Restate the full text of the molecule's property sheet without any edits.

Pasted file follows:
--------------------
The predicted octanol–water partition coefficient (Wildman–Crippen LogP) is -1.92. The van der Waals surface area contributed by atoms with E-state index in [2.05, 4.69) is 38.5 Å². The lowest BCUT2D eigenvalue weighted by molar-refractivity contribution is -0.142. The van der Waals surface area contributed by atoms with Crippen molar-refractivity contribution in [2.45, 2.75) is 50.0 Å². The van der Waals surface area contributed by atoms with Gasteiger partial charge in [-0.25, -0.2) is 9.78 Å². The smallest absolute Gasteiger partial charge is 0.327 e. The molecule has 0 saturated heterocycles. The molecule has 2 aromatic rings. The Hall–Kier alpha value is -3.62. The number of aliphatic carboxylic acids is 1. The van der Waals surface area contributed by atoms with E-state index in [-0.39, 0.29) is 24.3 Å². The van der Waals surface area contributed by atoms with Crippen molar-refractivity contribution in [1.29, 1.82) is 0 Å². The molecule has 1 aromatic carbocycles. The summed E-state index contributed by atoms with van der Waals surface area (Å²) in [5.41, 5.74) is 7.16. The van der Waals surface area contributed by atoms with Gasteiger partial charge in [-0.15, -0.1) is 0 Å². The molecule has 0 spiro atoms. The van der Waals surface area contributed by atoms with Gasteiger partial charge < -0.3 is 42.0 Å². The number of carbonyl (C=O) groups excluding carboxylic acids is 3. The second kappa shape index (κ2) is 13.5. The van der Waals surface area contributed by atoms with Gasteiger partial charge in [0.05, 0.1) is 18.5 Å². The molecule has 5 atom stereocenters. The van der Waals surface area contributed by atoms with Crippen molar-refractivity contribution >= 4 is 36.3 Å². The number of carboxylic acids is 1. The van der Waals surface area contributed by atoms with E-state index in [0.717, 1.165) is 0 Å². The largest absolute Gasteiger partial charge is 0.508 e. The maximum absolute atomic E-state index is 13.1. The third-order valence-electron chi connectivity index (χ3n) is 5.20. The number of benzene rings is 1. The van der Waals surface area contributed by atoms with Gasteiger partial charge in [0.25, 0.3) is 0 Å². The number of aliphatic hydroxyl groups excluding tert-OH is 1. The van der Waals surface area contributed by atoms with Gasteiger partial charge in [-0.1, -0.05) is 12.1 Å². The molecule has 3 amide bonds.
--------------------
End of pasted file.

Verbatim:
The predicted octanol–water partition coefficient (Wildman–Crippen LogP) is -1.92. The van der Waals surface area contributed by atoms with E-state index in [2.05, 4.69) is 38.5 Å². The lowest BCUT2D eigenvalue weighted by molar-refractivity contribution is -0.142. The van der Waals surface area contributed by atoms with Crippen molar-refractivity contribution in [2.45, 2.75) is 50.0 Å². The van der Waals surface area contributed by atoms with Gasteiger partial charge in [-0.25, -0.2) is 9.78 Å². The smallest absolute Gasteiger partial charge is 0.327 e. The molecule has 0 saturated heterocycles. The molecule has 2 aromatic rings. The Hall–Kier alpha value is -3.62. The number of aliphatic carboxylic acids is 1. The van der Waals surface area contributed by atoms with E-state index in [-0.39, 0.29) is 24.3 Å². The van der Waals surface area contributed by atoms with Crippen molar-refractivity contribution in [1.29, 1.82) is 0 Å². The molecule has 1 aromatic carbocycles. The summed E-state index contributed by atoms with van der Waals surface area (Å²) in [5.41, 5.74) is 7.16. The van der Waals surface area contributed by atoms with Gasteiger partial charge in [-0.15, -0.1) is 0 Å². The molecule has 0 spiro atoms. The van der Waals surface area contributed by atoms with Gasteiger partial charge < -0.3 is 42.0 Å². The number of carbonyl (C=O) groups excluding carboxylic acids is 3. The second kappa shape index (κ2) is 13.5. The van der Waals surface area contributed by atoms with Gasteiger partial charge in [0.05, 0.1) is 18.5 Å². The molecule has 5 atom stereocenters. The van der Waals surface area contributed by atoms with Crippen molar-refractivity contribution >= 4 is 36.3 Å². The number of carboxylic acids is 1. The van der Waals surface area contributed by atoms with E-state index in [0.717, 1.165) is 0 Å². The largest absolute Gasteiger partial charge is 0.508 e. The maximum absolute atomic E-state index is 13.1. The third-order valence-electron chi connectivity index (χ3n) is 5.20. The number of benzene rings is 1. The van der Waals surface area contributed by atoms with Gasteiger partial charge in [0.25, 0.3) is 0 Å². The number of aliphatic hydroxyl groups excluding tert-OH is 1. The van der Waals surface area contributed by atoms with Gasteiger partial charge in [-0.1, -0.05) is 12.1 Å². The molecule has 3 amide bonds.